illustrated outline of a person's head with a red thumbprint on the forehead with an outline of the devil behind

The Devil and Tom Walker

by Washington Irving
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In "The Devil and Tom Walker," how does the Devil play hard to get when he is sure of his game?

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The Devil plays hard to get in this short story when he enters into negotiations with Tom about the money that he has access to and how he would be willing to give that money to Tom, but only under certain conditions. Note how these are referred to in the...

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The Devil plays hard to get in this short story when he enters into negotiations with Tom about the money that he has access to and how he would be willing to give that money to Tom, but only under certain conditions. Note how these are referred to in the text:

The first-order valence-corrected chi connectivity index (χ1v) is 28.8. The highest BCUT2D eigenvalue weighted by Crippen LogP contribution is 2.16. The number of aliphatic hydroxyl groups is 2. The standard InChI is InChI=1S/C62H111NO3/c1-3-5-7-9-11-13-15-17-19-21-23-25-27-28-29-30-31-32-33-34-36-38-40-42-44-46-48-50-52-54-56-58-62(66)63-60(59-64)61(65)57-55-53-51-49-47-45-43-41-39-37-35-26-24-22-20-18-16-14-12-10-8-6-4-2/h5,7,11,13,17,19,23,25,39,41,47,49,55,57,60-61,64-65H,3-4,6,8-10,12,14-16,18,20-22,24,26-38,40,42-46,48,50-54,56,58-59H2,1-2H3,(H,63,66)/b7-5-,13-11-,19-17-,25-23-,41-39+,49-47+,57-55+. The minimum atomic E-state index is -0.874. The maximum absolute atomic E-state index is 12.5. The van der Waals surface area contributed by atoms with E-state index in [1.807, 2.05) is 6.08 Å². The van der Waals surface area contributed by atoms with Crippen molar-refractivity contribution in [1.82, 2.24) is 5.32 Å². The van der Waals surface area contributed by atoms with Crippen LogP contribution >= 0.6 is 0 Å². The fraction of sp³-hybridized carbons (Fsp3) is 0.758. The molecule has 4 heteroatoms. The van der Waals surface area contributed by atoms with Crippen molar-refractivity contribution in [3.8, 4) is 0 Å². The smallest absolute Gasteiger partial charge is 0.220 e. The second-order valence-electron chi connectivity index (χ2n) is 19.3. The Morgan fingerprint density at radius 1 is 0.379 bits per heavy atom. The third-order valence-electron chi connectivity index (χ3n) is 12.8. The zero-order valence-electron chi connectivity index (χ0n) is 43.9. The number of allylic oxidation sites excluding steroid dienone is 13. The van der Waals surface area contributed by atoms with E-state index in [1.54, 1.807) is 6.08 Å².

What these conditions were, may easily be surmised, though Tom never disclosed them publicly. They must have been very hard, for he required time to think of them, and he was not a man to stick at trifles where money was in view.

It is quite clear that these "conditions," as the reader can tell from the end of the story, concern his own soul and giving it to the Devil after an allotted time. The fact that Tom Walker takes such a long time to think about whether to enter into this bargain with the Devil or not shows just how important these "conditions" are, because for Tom to hesitate when he has the chance of gaining money indicates very strongly that it is a very important bargain. The Devil plays hard to get therefore when he insists on the exchange of Tom's soul for the wealth that he promises him. Having made sure he has selected a man who is greedy in the extreme, he knows he can push for exactly what he wants: Tom's soul. 

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